How to Become a Principal

Find out how to become a Principal. Then get matched with the perfect online school admin degree today!

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WHAT IS A PRINCIPAL?

School administrators, such as high school principals and assistant principals are managers of daily operations and functions. It is often their duty to:

  • direct classes
  • oversee teachers and school staff
  • provide safe learning for students
  • observe and assess teachers
  • manage school finances
  • create collaborative networks

ELEMENTARY SCHOOL PRINCIPAL

If your goal is to become an elementary school principal, you may want to gain experience teaching at the K-6 level. In your own education, you may choose to take prep course work. Some of these may look at the psychology of a young child, lesson planning, and special needs. But, other topics that look at how a child develops and how they connect with authorities.

HIGH SCHOOL PRINCIPAL

To become a high school principal may need a different set of skills and knowledge of the teen brain and their behavior. In other words, in your course work you may seek out topics that delve into social issues and counseling. And, since high schools often have many co curricular activities and departments, you may want to take more business and finance classes.

DID YOU KNOW?

Per O’Net, 44% of high school principals report they have a post masters cert, 37% a masters degree.

WHAT ARE THE REQUIREMENTS FOR BECOMING A PRINCIPAL?

Becoming a principal may not happen overnight. But there are some steps that may pave the way to a successful career. Moreover, make sure to check with your local district before you define your plans.

Getting started – Teaching Experience: The journey to a career as a principal often requires one to gain experience as a teacher first. Firstly, a school principal may need from one to five years of experience teaching in a certain subject area or grade level. For instance, to initiate a teaching career a principal must first have a valid teaching certification along with at least a bachelors degree.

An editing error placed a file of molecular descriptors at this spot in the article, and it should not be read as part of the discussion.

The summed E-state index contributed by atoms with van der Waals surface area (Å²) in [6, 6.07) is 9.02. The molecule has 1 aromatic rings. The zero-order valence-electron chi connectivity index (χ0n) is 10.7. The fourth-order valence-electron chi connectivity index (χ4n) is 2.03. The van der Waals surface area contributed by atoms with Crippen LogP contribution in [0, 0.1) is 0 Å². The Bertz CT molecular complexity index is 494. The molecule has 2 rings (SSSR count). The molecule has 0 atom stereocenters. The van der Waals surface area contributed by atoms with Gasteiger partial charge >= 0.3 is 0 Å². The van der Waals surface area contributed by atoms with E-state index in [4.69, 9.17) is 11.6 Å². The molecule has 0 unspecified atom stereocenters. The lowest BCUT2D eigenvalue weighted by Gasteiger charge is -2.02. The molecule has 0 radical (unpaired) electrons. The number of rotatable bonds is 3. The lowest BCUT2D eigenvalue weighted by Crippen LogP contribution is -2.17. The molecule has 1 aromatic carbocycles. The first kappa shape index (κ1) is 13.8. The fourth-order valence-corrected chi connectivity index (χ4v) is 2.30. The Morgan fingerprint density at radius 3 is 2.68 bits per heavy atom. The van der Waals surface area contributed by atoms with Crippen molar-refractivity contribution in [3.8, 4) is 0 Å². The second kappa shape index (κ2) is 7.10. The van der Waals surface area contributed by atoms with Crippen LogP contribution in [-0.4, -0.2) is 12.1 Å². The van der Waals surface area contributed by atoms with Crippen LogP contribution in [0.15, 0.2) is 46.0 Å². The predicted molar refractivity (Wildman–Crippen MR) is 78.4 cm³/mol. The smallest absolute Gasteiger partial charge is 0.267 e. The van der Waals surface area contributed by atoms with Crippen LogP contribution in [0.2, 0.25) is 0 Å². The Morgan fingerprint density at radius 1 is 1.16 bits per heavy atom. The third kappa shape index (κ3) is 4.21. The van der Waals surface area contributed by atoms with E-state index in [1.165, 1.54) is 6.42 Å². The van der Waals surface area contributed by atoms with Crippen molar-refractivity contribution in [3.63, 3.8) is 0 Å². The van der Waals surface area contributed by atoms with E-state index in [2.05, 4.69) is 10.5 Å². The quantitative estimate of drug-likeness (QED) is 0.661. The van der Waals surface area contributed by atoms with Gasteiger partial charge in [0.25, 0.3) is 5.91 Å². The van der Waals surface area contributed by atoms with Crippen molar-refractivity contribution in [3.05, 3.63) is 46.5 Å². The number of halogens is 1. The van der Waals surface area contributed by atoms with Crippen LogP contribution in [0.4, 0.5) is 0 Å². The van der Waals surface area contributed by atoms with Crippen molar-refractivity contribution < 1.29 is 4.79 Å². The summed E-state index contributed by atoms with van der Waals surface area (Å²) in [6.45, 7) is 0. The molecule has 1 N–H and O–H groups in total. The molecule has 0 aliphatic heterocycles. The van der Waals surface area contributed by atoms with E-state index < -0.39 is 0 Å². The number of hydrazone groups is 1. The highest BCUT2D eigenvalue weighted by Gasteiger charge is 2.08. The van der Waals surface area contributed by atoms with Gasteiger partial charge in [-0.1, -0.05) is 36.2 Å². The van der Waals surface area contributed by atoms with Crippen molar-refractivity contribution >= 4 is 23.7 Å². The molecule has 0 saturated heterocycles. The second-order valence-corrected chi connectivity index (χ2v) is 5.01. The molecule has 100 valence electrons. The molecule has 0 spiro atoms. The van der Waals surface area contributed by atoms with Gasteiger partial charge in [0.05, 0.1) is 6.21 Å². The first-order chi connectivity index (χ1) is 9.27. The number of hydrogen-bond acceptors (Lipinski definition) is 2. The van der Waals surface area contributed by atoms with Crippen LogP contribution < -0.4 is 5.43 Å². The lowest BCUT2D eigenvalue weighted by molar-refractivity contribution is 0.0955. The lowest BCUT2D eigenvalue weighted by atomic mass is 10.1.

At this stage, classes may focus on child development, the ins and outs of planning lessons, teaching your subject, and how to manage a classroom. Likewise, aspiring teachers complete observation hours, student teaching, and state level testing.

HOW TO BECOME A PRINCIPAL

Wondering what it takes to become a principal? Meld your experience in education with the admin skills needed to lead as a school administrator, high school principal or superintendent.

For starters, to become a principal requires a mix of education, skills and experience. But, it is also key to keep your finger on the pulse of state requirements. These state requirements and school district standards offer guidance. Moreover, they may help you decide on the perfect degree path. In addition, they may enforce certification and licensure for the kind of role you want to pursue.

WHAT DEGREE DO I NEED TO BECOME A PRINCIPAL?

Masters Degree: Most states and schools require principals to have a masters degree in education administration, educational leadership or education.

These programs may ready grads with the leadership skills central to the role. In other words, how to manage staff, students, projects and budgets. Most importantly, community outreach and how to communicate are crucial to the discussion as well. Above all, some admin degree programs may also entail a supervised practicum with a current school admin.

Master of Arts in Educational Leadership

To enter into this MA program, you usually need to have experience in pre-K-12 education and a minimum of two years of teaching or student services experience.

Grads may be eligible for state certification after having passed an exam.

Master of Science in Leadership in Higher Education

This MS program may help with or without a related background, to develop as leaders. In their courses, students may learn about finances, PR, educational policy and politics. In addition, a final thesis, project, presentation or internship may be required.

Education Specialist: Leadership and Administration (Principal Licensure Prep)

An Education Specialist degree sometimes referred to as a Certificate of Advanced Graduate Study (CAGS) usually stacks courses with supervised field experience. Therefore, an EdS program may help current educators meet the educational requirements for principal licensure.